REDSTORMSPORTS
Kaiser Honored With Lapchick Leadership Appreciation Award

REDSTORMSPORTS.COM Hall of Famers Jack Kaiser (left) and Lou Carnesecca.
REDSTORMSPORTS.COM
Hall of Famers Jack Kaiser (left) and Lou Carnesecca.
REDSTORMSPORTS.COM

Nov. 19, 2009

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    NEW YORK - St. John's Athletics Director Emeritus and Hall of Fame coach Jack Kaiser will be honored with the inaugural Lapchick Leadership Appreciation Award on Thursday at a luncheon at Madison Square Garden, in gratitude for his efforts in fostering the Joe Lapchick Character Awards Program, now in its second year.

    The Lapchick Character Awards program, named for the Hall of Famer, Original Celtic and St. John's and New York Knicks coach Joe Lapchick, was conceived last basketball season to recognize basketball coaches who have shown the character traits and coaching skills of the Hall of Famer and playing and coaching legend.

    The inaugural class of award winners was comprised of another St. John's legend, Lou Carnesecca, in addition to fellow Hall of Famers Pat Summitt of the University of Tennessee and North Carolina's Dean Smith. This year's honorees include John Thompson, who led Georgetown to a national cham¬pionship, Kay Yow, whose courageous fight against cancer never overshadowed her celebrated coach¬ing career, and national high school coaching legend and St. John's grad Jack Curran of Archbishop Molloy. The three will be honored at a luncheon at The Garden on Thursday, and again during the Coaches vs. Cancer Classic games that night.

    Kaiser arrived on the St. John's campus as a student-athlete in the fall of 1944. After two years of military service in 1945 and 1946, he returned to Queens and went on to earn varsity letters in baseball, basketball and soccer. He was a captain of the school's first ever College World Series team in 1949 and was honored by Varsity Magazine as the publication's College Player of the Year.

    Upon graduation in 1949, Kaiser simultaneously began careers as a basketball coach at Brooklyn Preparatory School and as a professional baseball player in the Boston Red Sox organization. A leg injury ended his playing career prematurely, but Kaiser remained in the Red Sox organization for two seasons as a manager.

    Kaiser returned to St. John's as an assistant coach for the baseball and basketball teams, under Lapchick, in 1952. He was an assistant coach in the baseball program and coached St. John's freshman and junior varsity basketball teams to a winning percentage over .800.

    Four years later, he began an 18-year Hall of Fame coaching career, leading the St. John's baseball program from 1956 to 1973. He had a remarkable 366-115 career coaching record and led the program to 11 postseason appearances and three College World Series. Joe Russo eventually succeeded Kaiser as head coach at St. John's in 1974 after playing under his direction in the mid-1960's.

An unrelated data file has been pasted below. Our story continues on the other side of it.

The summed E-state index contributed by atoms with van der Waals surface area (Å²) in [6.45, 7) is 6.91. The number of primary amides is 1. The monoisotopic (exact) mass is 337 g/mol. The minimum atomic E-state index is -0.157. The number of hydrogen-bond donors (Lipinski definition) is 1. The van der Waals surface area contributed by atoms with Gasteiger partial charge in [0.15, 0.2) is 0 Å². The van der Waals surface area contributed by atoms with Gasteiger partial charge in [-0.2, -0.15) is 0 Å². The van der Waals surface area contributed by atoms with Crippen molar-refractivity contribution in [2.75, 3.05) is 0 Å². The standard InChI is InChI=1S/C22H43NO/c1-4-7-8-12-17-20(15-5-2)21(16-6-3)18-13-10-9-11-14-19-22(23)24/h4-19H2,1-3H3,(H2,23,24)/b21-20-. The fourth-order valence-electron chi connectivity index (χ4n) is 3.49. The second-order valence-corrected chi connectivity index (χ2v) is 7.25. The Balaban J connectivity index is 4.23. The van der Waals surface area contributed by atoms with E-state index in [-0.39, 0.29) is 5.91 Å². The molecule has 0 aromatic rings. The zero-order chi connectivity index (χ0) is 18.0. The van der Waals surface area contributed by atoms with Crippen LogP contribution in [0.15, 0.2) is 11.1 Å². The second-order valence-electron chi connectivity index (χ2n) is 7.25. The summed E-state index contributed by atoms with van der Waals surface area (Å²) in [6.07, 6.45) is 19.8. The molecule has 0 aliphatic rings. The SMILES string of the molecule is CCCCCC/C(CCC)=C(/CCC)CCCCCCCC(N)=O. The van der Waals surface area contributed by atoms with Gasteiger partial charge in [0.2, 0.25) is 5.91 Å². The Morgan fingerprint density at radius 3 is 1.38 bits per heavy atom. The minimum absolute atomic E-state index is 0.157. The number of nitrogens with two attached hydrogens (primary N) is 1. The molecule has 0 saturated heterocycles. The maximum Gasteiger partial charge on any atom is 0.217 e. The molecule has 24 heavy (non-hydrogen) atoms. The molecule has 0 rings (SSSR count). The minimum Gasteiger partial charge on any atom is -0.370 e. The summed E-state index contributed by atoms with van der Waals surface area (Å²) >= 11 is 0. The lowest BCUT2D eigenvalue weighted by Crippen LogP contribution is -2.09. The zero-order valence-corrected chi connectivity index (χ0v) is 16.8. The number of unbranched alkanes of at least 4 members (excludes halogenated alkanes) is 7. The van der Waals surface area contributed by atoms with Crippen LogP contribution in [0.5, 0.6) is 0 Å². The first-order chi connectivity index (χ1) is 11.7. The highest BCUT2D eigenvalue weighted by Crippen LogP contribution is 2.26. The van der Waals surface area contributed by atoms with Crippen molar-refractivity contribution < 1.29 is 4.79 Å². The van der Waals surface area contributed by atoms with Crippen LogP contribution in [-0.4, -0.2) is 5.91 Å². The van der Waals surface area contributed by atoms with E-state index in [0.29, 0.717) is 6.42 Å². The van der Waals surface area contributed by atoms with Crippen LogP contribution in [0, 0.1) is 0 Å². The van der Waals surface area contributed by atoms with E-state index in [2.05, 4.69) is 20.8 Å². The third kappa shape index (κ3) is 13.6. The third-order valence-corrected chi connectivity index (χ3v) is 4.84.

Toward the end of his coaching career, Kaiser became more and more involved in baseball, both in the Northeast Region and nationally. In 1967, he was a co-founder of the Atlantic Collegiate Baseball League (ACBL), a league sanctioned by the NCAA and partially funded by Major League Baseball. Two years later, he became the President of the American Baseball Coaches Association (ABCA) Board of Directors.

    A member of the ABCA and ACBL Halls of Fame, Kaiser also served as president of what was then called the Association of American College Baseball Coaches from 1969 to 1970. The organization was later renamed the ABCA when membership was no longer exclusive to collegiate coaches.

    In the early 1970's, Kaiser became Athletic Director at St. John's, a position he held from 1973 to 1995. In his first year in the position, Kaiser became President of the National Invitational Tournament (NIT) Committee in basketball and held that position until 1988. He was still a member through 1995, and has since worked as a consultant for the preseason and postseason events.

    Six years into his tenure as Athletic Director at St. John's, Kaiser was a major influence in the formation of the BIG EAST Conference, a league that has been among the nation's best for over 25 years. Years later, he was instrumental in the formation of the BIG EAST Baseball Conference. For his work, Kaiser has been honored by the BIG EAST at every conference baseball championship since 1985, with the tournament's Most Outstanding Player receiving the Jack Kaiser Award.

    Kaiser is currently part of the ABCA's Veteran Hall of Fame Committee, which is responsible for nominating past players and coaches for Hall of Fame voting, and is the Chairman of the ACBL's Advisory Board.

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